Studio: Image Entertainment
Director: Bryan Ramirez, Bryan Ortiz, Kerry Valderrama
Writer: C.M. Bratton, Kerry Valderrama, Bryan Ortiz, James Hartz, Evan Boston, Scott Marcano
Producer: Kerry Valderrama, Remy Carter
Stars: Malcolm McDowell, Lou Diamond Phillips, John Glover, David Mazouz, Lacey Chabert, Mayra Leal, Chris Mulkey, Robert Englund
Three stories from a mental asylum feature an artist whose dolls speak to him, a boy haunted by an imaginary beast, and a doomsday prophecy obsession.
The three tales in “Sanitarium” are loosely related by the frame of being the histories behind three mental patients under the care of Malcolm McDowell’s Dr. Stenson. It is an arbitrary linking device that is necessary or unnecessary depending upon how connected a viewer needs his/her anthology vignettes to be.
Less arguably unnecessary is McDowell’s throwaway narration bookending each piece. They are the type of self-important monologues that speak in poetically vague phrases empty of actual context with lines like, “we can only try to treat, or perhaps in some way, comfort these poor demented souls wandering helplessly within the warped and misshapen realms of their inner worlds.” Dr. Stenson has much less value to offer his wraparounds than a Rod Serling or a Crypt Keeper.
An eccentric folk artist, an abused schoolboy, and a nutty professor are each plagued by hallucinations in the form of voices or visions that drive them into states of madness. Despite having three different directors and six different writers, the three segments are unified in their common theme of fractured minds existing in some state of isolated solitude.
They also share similar issues with pacing and overall impact. All three shorts stroll leisurely through their storylines with a stride buoyed by a rich roster of supporting players, but pulled under by excessive padding weighing down the energy.
Out of every possible person behind the scenes, it is Casting Director Scott David who gives the production its strongest assets. The “Sanitarium” deck is stacked with genre veterans, fan favorites, and too seldom seen talent for a near depthless cast of actors and actresses. The real complaint is that while several of the names have a chance to show themselves at their best, others are slid into roles that appear briefly and have too little to contribute to their particular segments.
Robert Englund and Lacey Chabert are both relegated to simple parts with little to emote or opportunities to turn memorable moments. Elsewhere, however, John Glover runs with his chance to chew things up as a brilliantly tortured sculptor with burgeoning dreadlocks while Chris Mulkey delivers blue collar gruff in a way that few personalities can do as well.
The movie’s notable standout is Lou Diamond Phillips. The 21st century era of his career has been challenged to meet the popularity of his 1980’s peak, but Phillips’ performance here is a reminder of just how good he can be. He is genuinely convincing and sympathetic when conveying the intelligent mind of a college professor ramming against the lunacy of a wildly overwhelming obsession.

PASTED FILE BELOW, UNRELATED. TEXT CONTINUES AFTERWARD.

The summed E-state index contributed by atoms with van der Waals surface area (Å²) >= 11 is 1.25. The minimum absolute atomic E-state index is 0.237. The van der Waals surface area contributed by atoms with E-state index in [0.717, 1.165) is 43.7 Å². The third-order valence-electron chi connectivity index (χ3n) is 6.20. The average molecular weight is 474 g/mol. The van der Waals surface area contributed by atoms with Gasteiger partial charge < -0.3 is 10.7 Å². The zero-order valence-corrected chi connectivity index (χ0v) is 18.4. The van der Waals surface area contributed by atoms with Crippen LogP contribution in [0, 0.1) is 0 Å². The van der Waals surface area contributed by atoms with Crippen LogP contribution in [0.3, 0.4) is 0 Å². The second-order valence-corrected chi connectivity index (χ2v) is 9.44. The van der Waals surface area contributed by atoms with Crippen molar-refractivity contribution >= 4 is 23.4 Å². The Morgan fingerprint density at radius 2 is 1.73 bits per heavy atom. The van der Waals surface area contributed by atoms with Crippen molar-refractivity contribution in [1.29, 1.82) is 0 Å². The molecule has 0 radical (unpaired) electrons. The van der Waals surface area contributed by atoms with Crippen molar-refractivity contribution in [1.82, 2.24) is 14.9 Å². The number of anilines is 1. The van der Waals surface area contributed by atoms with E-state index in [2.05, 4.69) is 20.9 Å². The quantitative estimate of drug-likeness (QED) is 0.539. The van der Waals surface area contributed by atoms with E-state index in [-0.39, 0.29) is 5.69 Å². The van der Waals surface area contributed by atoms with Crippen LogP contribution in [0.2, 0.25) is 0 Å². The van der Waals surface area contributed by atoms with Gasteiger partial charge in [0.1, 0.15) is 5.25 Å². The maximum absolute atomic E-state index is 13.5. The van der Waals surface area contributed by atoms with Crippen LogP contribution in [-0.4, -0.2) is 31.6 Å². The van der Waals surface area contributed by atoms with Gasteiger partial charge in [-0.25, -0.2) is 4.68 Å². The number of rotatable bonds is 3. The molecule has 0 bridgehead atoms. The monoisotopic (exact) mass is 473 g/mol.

“Sanitarium” opts to depict insanity with long, lingering looks at its main characters mired in internal reflection. It is a habit that grows numbingly tiresome with its persistence throughout all three plots. “Figuratively Speaking” wades deep in lengthy moments of John Glover’s wordless despair and entranced haze. “Monsters Are Real” establishes the mundane side of life for an imaginative hero, and then continues piling it on with shots of the disturbed boy staring at cloud formations, brushing his teeth, fixing a sandwich, and then eating said sandwich. “Up to the Last Man” fares better at justifying its drawn out scenes of humdrumness, but on the whole, “Sanitarium” slows itself down with an overstated focus on commonplace behavior for psychologically tormented introverts.
The first two stories are simply unsatisfying. An artist driven to madness by anthropomorphic creations is a recycled theme and its use here is too cut and dried to leave an impression. Ditto for the tale of a boy whose imagination manifests an escape from abuse. While it still contains fat to be trimmed, the Lou Diamond Phillips segment is the film’s clearest illustration of mental illness and it is the most successful story of the three.
On its own, “Up to the Last Man” is a rewarding watch, but “Sanitarium” as a total package leaves too much to be desired as recognizably noteworthy overall. There are occasional production slips that include soft focus and audio spikes garbling raised volumes, though the film otherwise comes across as a polished effort. Unfortunately, the lack of ferocious bite in the stories suggests that this asylum does not warrant any further visits in the future.
NOTE: There is a mid-credits scene.
Review Score: 45